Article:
Gordon hooked up with and helped Charlie Hayes in about 1960 with an alloy 250GT SWB Berlinetta s/n 2377GT that Charlie raced in A Production in 1961 and 62 - I met Gordon at about that time when he was also helping Bobby Hurt race an ex-factory 250 Testa Rossa -- aTR59 s/n 0766TR <got my first Ferrari ride in that car - a short one from his trailer to tech inspection in the center of the Marlboro paddock>  Michael, I saw the accident with Koenigsberg coming off the bowl and into the guard rail <I knocked a lit cigarette out of a guys mouth as he walked toward the wreck> Koenigsberg wanted to fight somebody -- Gordon had to restrain him. I do not remember for sure what the serial number of the car was or what happened to it <possibly s/n 3005GT a late 250GT SWB Berlinetta ":SEFAC" Hot Rod racer that was around Gordon's Kensington shop then>.  Gordon was never friendly to peasants like me back before his time as a guest of the Federal Govt. in the early seventies. "no money, no time" -- But, he was fine after several "times away".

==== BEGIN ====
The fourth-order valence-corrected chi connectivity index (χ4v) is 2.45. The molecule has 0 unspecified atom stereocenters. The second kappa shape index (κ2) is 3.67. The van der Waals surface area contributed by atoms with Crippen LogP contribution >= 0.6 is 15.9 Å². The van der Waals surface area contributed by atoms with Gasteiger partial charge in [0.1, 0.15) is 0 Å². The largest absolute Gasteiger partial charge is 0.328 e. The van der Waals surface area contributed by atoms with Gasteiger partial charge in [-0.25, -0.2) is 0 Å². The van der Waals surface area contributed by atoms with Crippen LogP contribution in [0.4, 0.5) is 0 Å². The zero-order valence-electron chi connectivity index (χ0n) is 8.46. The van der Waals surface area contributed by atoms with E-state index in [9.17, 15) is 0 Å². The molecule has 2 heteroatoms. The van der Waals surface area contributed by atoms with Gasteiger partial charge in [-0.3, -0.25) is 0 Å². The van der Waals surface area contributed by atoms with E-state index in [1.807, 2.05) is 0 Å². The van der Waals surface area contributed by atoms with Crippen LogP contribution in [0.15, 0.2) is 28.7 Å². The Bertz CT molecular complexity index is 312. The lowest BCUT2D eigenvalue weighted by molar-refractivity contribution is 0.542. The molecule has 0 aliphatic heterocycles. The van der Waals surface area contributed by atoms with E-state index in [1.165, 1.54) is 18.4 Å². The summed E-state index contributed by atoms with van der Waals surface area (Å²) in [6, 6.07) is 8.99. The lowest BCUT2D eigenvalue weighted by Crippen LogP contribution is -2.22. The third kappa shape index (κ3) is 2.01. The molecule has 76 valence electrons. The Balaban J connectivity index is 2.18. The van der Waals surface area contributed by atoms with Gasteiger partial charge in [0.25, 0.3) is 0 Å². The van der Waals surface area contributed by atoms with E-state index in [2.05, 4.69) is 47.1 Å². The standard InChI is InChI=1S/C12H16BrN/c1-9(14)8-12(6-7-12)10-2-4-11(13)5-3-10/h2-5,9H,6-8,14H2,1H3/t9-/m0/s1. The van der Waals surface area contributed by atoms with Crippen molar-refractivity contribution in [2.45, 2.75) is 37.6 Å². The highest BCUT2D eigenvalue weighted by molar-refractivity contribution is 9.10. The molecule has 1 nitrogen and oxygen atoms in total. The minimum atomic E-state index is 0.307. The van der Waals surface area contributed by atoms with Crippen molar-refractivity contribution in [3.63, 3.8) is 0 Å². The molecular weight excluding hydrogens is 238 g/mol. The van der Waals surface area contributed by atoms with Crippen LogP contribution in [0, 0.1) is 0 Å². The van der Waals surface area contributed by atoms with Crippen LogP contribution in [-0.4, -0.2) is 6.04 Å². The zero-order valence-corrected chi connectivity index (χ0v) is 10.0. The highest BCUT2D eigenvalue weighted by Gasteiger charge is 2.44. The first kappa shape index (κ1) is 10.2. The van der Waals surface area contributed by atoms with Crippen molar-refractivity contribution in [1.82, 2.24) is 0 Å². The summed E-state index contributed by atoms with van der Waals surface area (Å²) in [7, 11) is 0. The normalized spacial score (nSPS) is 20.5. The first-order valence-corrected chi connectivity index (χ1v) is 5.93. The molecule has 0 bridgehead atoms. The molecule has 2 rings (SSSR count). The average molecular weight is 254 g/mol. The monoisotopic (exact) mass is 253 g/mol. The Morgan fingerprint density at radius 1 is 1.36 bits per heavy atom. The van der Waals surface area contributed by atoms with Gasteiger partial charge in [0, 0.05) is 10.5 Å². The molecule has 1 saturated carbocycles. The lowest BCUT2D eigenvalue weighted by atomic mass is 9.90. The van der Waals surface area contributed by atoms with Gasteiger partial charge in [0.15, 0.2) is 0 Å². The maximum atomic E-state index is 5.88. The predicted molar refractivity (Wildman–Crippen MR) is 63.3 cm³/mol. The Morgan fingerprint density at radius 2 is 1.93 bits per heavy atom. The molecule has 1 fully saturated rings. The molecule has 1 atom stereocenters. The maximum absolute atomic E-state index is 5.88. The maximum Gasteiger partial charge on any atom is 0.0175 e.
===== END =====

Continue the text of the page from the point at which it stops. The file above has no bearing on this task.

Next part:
Everyone who truly knows the story agrees Gordon had a lot that he could have done "right" in this business -- and made a fair living for himself and his family -- it seems it just wasn't in him and as he would say, "it was their fault !" <his customers!>  I say to bad

       

      Regards,
      Sam Smith


      From: "Jock Ellis" <jockellis@...>
      To: "Marlboro Raceway" <Marlboro_Raceway@yahoogroups.com>
      Sent: Wednesday, June 12, 2013 2:43:32 PM
      Subject: Re: [Marlboro_Raceway] Check out this video


      You've never read of Phil Hill talk about how Enzo voiced concern for his race cars and listeners would ask whether he had concerns for the drivers? According to Hill, drivers were only a secondary concern, if that, and he pitted drivers against themselves to push them to drive faster. 
      I agree that the history makes the car. Does the value of a race Ferrari depend upon which drivers raced it?
      Jock

      Sent from my iPhone

      On Jun 12, 2013, at 2:32 PM, Bob <bstorck@...> wrote:

       

      If they never had gone out on the track, they'd be worth Jack Squat!!

      ... it they existed at all.